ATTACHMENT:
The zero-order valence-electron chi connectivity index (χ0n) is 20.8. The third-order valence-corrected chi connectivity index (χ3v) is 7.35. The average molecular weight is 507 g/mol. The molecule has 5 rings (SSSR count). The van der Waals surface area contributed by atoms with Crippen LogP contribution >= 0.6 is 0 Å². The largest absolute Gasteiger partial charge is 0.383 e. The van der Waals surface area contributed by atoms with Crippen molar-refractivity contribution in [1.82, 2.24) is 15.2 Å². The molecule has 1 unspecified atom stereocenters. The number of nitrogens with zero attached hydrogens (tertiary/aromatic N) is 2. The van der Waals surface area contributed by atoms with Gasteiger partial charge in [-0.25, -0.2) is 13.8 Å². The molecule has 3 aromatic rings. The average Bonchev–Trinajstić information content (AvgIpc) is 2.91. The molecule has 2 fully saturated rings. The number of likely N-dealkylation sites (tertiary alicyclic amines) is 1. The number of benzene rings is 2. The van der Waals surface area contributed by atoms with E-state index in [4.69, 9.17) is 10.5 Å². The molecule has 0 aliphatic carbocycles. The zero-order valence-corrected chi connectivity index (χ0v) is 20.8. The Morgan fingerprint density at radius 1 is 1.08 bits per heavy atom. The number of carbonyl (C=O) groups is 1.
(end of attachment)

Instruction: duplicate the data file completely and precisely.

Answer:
The zero-order valence-electron chi connectivity index (χ0n) is 20.8. The third-order valence-corrected chi connectivity index (χ3v) is 7.35. The average molecular weight is 507 g/mol. The molecule has 5 rings (SSSR count). The van der Waals surface area contributed by atoms with Crippen LogP contribution >= 0.6 is 0 Å². The largest absolute Gasteiger partial charge is 0.383 e. The van der Waals surface area contributed by atoms with Crippen molar-refractivity contribution in [1.82, 2.24) is 15.2 Å². The molecule has 1 unspecified atom stereocenters. The number of nitrogens with zero attached hydrogens (tertiary/aromatic N) is 2. The van der Waals surface area contributed by atoms with Gasteiger partial charge in [-0.25, -0.2) is 13.8 Å². The molecule has 3 aromatic rings. The average Bonchev–Trinajstić information content (AvgIpc) is 2.91. The molecule has 2 fully saturated rings. The number of likely N-dealkylation sites (tertiary alicyclic amines) is 1. The number of benzene rings is 2. The van der Waals surface area contributed by atoms with E-state index in [4.69, 9.17) is 10.5 Å². The molecule has 0 aliphatic carbocycles. The zero-order valence-corrected chi connectivity index (χ0v) is 20.8. The Morgan fingerprint density at radius 1 is 1.08 bits per heavy atom. The number of carbonyl (C=O) groups is 1.